© Helen Lesser, 2015
Stage Hypnosis – Real or Fake?
Britain will have the dubious pleasure of watching a game show on TV which purports to have the contestants performing under hypnosis.
“Back in the Room” is being aired from Saturday 14th March 2015, hosted by veteran presenter Philip Schofield.
There are bound to be many myths about hypnosis reborn because of this programme and many misconceptions will arise in its wake – hypnotisability, susceptibility, being ‘taken over’ or being ‘made’ to do things, the ‘power’ of a hypnotist, to name just the obvious ones.
If you have any questions, concerns or confusions which you would like to have answered, please use the comment box below.
Some points to consider:-
We have no way of knowing how many people originally put themselves forward to appear on the show – and how many of these were rejected.
We have no way of knowing how many were accepted initially, who then failed to live up to the expectations or wishes of the producers.
We have no way of knowing how many retakes there were before the final airing that we, the viewers, actually get to watch.
Once the producers have whittled down the contestants to the tiny percentage that eventually appear, the contestants have to work together to get the prize. This might seem a small point but in fact the entire show rests of this fact. Each person is far more willing to play along and throw their all into their performance because they can rely on the others to work towards the prize while they concentrate on being entertaining.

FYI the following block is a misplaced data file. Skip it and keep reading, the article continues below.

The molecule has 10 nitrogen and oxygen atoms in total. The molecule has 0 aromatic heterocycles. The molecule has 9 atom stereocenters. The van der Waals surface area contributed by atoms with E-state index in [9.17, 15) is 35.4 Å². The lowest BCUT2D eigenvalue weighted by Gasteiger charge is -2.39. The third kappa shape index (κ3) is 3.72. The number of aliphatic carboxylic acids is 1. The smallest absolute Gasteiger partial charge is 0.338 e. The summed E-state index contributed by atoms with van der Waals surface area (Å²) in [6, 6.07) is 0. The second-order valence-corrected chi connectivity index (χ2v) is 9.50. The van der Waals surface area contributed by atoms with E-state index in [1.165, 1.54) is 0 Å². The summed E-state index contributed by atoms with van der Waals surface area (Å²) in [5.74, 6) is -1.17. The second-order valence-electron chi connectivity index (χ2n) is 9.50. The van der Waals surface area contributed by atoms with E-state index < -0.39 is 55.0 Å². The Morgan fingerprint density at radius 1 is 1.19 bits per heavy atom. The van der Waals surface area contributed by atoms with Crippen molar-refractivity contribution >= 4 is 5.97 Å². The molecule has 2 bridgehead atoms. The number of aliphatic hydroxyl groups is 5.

We know that people are happy to appear on TV for little or no prize money – think of the ‘prizes’ on Blankety-Blank, 3-2-1 or Weakest Link – a small ornament or a few hundred quid are sufficient for many people. The chance to entertain thousands, perhaps millions, of people is a far bigger incentive.
It is therefore the desire to entertain that ensures the contestants go along with the suggestion, not the ‘power’ of the hypnotist.
Do you remember watching The Generation Game? Do you recall how much fun both the contestants AND the audience had when tasks went awry? The more difficulty a person experienced the more entertaining it became.
This is the premise on which this programme is based – hardly a new concept! The difference this time is that someone else is suggesting the errors, difficulties and handicaps instead of relying solely on the contestants.
The most common question asked is about how much the contestant knows at the time or remembers after the event. According to a report in the Bolton News (10/3/15), one of the contestants – Leonie Hindley – is quoted as saying:-
“We had to play games under hypnosis and you kind of knew you were in a game and knew you had to do something but I just felt like I was in a bit of a dream but a dream I could remember.. .. . . . . . On one of the games they hypnotised me to feel like I was on a boat so I was just swaying everywhere…”.
As with all people and hypnosis, a person will only follow suggestions that they agree with – be that on stage or in the therapist’s practice. If the contestants were asked to do or say something that they found unpalatable, unacceptable or that went just too far, they would simply refuse.
One of the skills required by a stage entertainer is in understanding these limits, in being able to judge just how far an individual is prepared to go so that their show is not ruined by an unco-operative participant.